Tolerance Specification Optimization for Economic and Ecological Sustainability, p. 1, 2013.
© Springer-Verlag Berlin Heidelberg 2013
Tolerance Specification Optimization for Economic and
Steven Hoffenson, Andreas Dagman, Rikard Söderberg
Department of Product and Production Development, Chalmers University of Technology,
Abstract. In the final stages of product development, dimensional tolerances
are specified by designers to ensure high functionality at low costs. A tradition-
al approach to this decision-making process is to minimize economic losses to
the manufacturer and the consumer. This paper presents a new approach for tol-
erance allocation optimization that considers sustainability not only from eco-
nomic costs but also ecological costs. The framework is formulated as a multi-
objective optimization problem and explored with a case study on the design of
an automotive body panel. Results of the case study include Pareto frontiers of
non-dominated optimal solutions along with a parametric study to explore the
influence of material choice on the results.
Keywords: tolerance allocation, variation propagation, sustainability, cost min-
imization, multi-objective optimization
The quality of products is partially determined when designers select tolerances to
specify in engineering drawings. Tolerance selection is a necessary step in product
design since no product dimension can be manufactured with perfect accuracy, and a
tradeoff exists because tighter tolerances increase manufacturing costs and looser
tolerances often inhibit the assemblability and functionality of the product. Poor as-
semblability can result in a high number of defective parts and products being dis-
carded as well as time wasted. Poor functionality, which is typically associated with
consumer perception of quality, can result in products being discarded and replaced
early in the expected life cycle along with customer dissatisfaction and lowered brand
reputation. Discarding parts and products is not only an economic concern for manu-
facturers and consumers, but it is also an ecological issue, since resource and energy
usage in the production and disposal of replacement parts can be significant.
This article presents a multi-objective modeling and optimization framework for
considering the economic and ecological ramifications of tolerance selection in the
final stages of product design. The design approach is demonstrated through a case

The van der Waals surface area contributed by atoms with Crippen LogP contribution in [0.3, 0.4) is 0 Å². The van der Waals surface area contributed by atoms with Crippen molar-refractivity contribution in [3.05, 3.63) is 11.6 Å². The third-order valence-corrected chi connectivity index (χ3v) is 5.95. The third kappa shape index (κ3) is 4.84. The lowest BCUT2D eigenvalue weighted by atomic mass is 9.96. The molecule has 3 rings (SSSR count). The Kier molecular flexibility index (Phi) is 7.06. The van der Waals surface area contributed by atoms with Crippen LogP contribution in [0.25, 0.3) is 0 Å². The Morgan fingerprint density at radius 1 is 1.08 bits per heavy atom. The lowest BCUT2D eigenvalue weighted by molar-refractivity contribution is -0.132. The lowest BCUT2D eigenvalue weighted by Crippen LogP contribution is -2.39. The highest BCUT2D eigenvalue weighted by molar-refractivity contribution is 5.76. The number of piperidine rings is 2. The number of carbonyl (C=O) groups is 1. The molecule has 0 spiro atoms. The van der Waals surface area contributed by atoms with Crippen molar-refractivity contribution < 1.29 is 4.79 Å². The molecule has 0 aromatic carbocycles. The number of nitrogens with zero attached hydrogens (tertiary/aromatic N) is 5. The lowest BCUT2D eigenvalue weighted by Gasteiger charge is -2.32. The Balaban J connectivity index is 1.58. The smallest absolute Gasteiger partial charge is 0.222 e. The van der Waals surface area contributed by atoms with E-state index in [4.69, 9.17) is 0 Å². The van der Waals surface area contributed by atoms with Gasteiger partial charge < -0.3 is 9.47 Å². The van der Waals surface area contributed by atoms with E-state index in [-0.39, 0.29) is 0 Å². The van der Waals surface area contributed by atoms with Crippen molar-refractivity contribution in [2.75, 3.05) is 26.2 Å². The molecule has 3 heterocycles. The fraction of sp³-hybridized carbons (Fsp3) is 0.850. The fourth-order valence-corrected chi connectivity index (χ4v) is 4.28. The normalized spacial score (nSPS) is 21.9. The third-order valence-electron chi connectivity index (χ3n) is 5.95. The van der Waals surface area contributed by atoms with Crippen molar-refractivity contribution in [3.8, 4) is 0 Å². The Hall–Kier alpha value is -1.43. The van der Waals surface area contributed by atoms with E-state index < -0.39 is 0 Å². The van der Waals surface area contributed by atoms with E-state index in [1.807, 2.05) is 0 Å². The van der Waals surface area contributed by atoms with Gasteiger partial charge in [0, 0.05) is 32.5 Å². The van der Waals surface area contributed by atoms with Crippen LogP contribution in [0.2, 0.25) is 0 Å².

study that considers the tolerance specifications for an automotive body panel, where
specified tolerances influence a critical dimension that affects the product’s assem-
bled functionality. Results include Pareto frontiers as well as a parametric study to
introduce the influence of material choice on the optimization results.
The ensuing section discusses previous literature on tolerance analysis and varia-
tion propagation, previous efforts in tolerance-cost minimization, and techniques for
environmental impact assessment. Section 3 presents the framework, methodology,
and models used in the case study. Optimization results for the tolerances in the au-
tomotive panel are delivered in Section 4 and discussed in Section 5. The final section
offers conclusions and discusses the broader implications of the work.
Dimensional tolerance allocation is a subject currently addressed at several confer-
ences and journals, and there is abundant literature discussing years of investigation
on variation propagation and cost optimization in the domain of tolerance specifica-
tion. Sections 2.1 and 2.2 discuss the state of the art in these two areas, respectively.
The novelty of the present approach is the addition of ecological sustainability as an
objective for tolerance allocation, and Section 2.3 provides a brief background of
research on ecological sustainability and how it is managed in general applications.
2.1 Tolerance Allocation and Variation Propagation
Tolerances of product dimensions must be chosen carefully due to the aforementioned
tradeoff between quality and cost, and they are often chosen based on the ways that
each dimension influences the functional requirements of the part or product. Vari-
ance in one measurement of a part or product is said to propagate and influence the
resulting variance in other measurements. Techniques to calculate the relationships
and propagation between specified tolerances and critical dimension variations are
often referred to as tolerance analysis and synthesis .
Designers typically set tolerances based on either worst-case design scenarios or
statistical analyses of tolerance probability distributions and the associated critical
dimension variations. This is most simply calculated using linear or linearized toler-
ance accumulation models, where the tolerances of components assembled in series
are summed or root-sum-squared to predict the variation across the length of the
whole . A more common method is statistical tolerancing, where researchers and
practitioners typically assume normal distributions for prescribed tolerances and cal-
culate the distribution of the critical dimension . When this calculation is impracti-
cal due to complex geometries, Monte Carlo methods are employed, in which a num-
ber of randomly-selected tolerances are generated as inputs to measure the resulting
output variations .
All of these methods of analyzing and synthesizing tolerances have been imple-
mented in a variety of commercial and proprietary computer software packages to aid
in tolerance allocation and, in some cases, optimization [5,6].
2.2 Tolerance-Cost Minimization